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EYESPYCRAFT SPY DIY Eye Spy presents three DIY projects using a tape recorder that will allow you to make recordings only you can hear; devise a cheap through-wall listening device and make a parabolic microphone for hearing long distance sounds

PROJECT ONE: LISTEN IMPOSSIBLE MAKE RECORDINGS ONLY YOU CAN HEAR aking private messages that stay private is not so easy in today’s digital world. Many people are now migrating from using standard cassette tape recorders to newer digital format recorders such as MP3 and MP4. CDs have also lessened the popularity of the humble tape cassette - so much so that it’s feasible they will one day disappear altogether.


However, the recorded or uploaded content in its raw state is accessible to anyone. Making audio notes on any digital recorder is open to abuse - and we don’t think there is any way of properly coding such information until it is removed from the device. This might be problematic if the recording contains compromising information, notes on a business transaction, or was made covertly using a hidden device.

Digital recorders are easy to use. They can record for hundreds of In this DIY feature, we find uses for hours, and enable operators to make business notes, download and both these types of recorders. However, if you want to make a play music, or listen to the radio.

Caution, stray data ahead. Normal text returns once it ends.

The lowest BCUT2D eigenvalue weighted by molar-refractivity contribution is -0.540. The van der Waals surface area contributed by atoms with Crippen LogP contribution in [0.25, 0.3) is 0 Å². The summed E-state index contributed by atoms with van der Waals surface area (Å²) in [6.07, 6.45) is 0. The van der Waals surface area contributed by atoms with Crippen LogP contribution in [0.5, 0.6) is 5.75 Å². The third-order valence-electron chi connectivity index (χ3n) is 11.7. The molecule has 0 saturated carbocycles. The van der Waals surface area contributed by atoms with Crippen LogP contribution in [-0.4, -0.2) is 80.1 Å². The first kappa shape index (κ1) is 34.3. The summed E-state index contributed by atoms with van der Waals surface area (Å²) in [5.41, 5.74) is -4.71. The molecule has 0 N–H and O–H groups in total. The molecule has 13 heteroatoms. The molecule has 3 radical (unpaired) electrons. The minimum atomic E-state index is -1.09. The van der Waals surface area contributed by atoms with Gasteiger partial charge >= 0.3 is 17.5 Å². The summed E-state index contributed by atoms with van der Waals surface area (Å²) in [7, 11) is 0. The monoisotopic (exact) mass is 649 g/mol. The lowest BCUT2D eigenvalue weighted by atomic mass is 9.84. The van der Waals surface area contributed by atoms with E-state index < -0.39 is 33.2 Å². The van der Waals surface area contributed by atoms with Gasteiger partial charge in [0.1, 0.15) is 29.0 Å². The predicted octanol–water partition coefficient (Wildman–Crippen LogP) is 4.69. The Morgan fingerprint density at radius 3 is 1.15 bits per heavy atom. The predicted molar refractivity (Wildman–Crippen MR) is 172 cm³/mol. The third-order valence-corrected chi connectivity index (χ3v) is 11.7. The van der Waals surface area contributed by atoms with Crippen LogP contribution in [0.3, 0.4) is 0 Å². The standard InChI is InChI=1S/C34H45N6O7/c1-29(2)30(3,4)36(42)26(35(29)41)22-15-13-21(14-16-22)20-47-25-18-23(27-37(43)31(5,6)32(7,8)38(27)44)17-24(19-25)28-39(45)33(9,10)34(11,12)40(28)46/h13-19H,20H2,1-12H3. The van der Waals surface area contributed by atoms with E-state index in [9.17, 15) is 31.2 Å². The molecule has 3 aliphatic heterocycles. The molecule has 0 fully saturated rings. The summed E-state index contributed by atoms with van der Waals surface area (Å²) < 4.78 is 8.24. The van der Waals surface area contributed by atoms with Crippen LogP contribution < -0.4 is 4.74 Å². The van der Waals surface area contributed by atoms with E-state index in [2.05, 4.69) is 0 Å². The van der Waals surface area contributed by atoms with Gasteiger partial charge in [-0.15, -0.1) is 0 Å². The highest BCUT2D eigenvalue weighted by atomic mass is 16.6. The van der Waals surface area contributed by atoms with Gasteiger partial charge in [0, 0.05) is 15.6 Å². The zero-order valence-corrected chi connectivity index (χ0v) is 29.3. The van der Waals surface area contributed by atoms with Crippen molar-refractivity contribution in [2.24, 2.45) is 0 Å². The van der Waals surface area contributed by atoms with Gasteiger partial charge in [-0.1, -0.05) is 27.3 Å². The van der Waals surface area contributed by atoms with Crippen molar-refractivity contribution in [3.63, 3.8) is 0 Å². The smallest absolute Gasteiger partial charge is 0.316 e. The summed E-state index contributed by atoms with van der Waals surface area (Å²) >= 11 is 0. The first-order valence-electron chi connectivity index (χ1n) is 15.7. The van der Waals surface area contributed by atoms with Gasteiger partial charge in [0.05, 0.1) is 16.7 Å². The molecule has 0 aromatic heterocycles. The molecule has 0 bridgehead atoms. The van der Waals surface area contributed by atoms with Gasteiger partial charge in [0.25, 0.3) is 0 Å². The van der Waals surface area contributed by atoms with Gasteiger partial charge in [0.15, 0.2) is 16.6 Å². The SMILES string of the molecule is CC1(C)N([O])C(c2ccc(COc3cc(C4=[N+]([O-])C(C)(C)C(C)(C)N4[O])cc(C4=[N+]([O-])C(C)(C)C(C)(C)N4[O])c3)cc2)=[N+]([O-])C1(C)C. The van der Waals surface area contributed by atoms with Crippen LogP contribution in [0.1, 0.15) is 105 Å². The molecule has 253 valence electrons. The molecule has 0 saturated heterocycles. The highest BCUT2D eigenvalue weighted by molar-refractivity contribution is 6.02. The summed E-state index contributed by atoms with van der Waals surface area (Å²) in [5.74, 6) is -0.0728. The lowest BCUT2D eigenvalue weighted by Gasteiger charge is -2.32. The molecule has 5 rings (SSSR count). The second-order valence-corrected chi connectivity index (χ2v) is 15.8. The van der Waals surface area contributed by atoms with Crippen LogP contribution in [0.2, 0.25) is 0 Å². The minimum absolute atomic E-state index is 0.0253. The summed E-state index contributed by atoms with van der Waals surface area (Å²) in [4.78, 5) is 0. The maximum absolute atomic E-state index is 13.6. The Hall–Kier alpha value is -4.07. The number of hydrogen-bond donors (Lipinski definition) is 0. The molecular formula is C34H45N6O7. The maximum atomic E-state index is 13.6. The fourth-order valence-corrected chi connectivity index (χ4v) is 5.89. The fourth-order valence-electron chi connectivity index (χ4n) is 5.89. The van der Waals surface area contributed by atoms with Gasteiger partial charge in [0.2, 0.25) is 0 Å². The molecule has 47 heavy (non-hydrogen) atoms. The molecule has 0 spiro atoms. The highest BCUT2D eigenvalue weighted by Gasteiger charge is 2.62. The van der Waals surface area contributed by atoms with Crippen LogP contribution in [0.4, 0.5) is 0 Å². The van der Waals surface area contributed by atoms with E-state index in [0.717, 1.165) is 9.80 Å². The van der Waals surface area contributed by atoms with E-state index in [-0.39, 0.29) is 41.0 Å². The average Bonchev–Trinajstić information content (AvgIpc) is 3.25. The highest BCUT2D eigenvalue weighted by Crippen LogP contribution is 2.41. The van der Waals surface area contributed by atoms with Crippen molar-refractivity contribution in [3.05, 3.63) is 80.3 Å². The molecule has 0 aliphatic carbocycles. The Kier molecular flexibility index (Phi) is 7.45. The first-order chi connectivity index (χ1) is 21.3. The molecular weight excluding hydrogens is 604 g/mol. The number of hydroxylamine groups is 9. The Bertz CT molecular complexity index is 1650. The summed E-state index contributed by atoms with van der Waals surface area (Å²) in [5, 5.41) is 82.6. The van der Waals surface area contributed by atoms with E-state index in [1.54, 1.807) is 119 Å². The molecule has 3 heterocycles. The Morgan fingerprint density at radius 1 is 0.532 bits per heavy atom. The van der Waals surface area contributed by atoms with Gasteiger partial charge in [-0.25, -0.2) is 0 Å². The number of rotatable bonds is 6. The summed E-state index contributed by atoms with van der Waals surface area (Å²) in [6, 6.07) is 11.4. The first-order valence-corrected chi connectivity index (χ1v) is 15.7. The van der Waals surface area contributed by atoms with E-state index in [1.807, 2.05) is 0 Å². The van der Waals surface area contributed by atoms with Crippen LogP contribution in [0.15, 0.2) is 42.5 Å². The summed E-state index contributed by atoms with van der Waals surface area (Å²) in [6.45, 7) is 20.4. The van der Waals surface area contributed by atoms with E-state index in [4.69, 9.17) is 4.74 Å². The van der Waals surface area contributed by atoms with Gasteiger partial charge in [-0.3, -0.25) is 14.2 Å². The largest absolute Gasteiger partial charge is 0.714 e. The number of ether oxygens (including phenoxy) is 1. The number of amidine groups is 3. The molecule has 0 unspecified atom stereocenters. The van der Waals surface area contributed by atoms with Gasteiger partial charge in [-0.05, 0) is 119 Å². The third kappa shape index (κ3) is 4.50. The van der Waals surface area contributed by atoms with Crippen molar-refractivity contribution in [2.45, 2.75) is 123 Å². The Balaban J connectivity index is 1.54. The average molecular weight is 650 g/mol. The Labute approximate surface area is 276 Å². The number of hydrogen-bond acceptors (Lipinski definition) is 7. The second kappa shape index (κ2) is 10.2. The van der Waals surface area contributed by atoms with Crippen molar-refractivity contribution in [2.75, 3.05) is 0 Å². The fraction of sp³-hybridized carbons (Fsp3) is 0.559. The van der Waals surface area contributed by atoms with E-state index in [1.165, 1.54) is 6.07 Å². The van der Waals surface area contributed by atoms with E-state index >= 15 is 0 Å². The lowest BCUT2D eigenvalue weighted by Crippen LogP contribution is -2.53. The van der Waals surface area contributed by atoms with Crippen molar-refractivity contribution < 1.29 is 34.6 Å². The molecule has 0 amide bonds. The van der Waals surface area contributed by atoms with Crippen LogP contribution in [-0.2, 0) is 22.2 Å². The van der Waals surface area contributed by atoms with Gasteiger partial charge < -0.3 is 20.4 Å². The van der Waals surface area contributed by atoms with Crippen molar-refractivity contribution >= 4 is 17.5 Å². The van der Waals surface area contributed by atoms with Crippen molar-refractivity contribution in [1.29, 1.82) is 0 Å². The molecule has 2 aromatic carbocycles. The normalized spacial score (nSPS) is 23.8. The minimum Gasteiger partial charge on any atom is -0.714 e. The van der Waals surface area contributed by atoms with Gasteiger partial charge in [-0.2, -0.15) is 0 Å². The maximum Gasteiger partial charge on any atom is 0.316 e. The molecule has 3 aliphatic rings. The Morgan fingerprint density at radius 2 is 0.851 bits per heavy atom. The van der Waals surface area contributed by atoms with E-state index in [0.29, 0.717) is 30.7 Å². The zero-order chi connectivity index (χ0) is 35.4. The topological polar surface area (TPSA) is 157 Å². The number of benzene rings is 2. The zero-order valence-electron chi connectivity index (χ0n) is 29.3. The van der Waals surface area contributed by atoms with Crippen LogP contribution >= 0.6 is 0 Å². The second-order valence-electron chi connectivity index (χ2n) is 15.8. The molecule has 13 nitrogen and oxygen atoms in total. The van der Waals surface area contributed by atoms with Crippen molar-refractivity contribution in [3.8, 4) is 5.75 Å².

What you will need: tape recorder, cassette, mini screwdriver

recording only you can hear, then a standard tape recorder is, perhaps, the better option. For this project you will need a cassette recording machine (any cassette player - including the popular ‘Walkman’-size), a small jeweller’s-type screwdriver - those found in the common eyeglass fix-it kit, and a blank cassette tape. When a recording is made on a standard tape-recorder, the actual cassette tape is locked into position so that the thin recording tape moves past the Record/Play tape head at a constant 90 degree angle. This is called the tape head’s “azimuth angle”. The tape-head position can be adjusted by turning a small screw usually located a few millimetres away from this device and usually accessible. If this is done, the quality of any prerecorded tape, music, voice, story book etc. will suffer if played on this machine.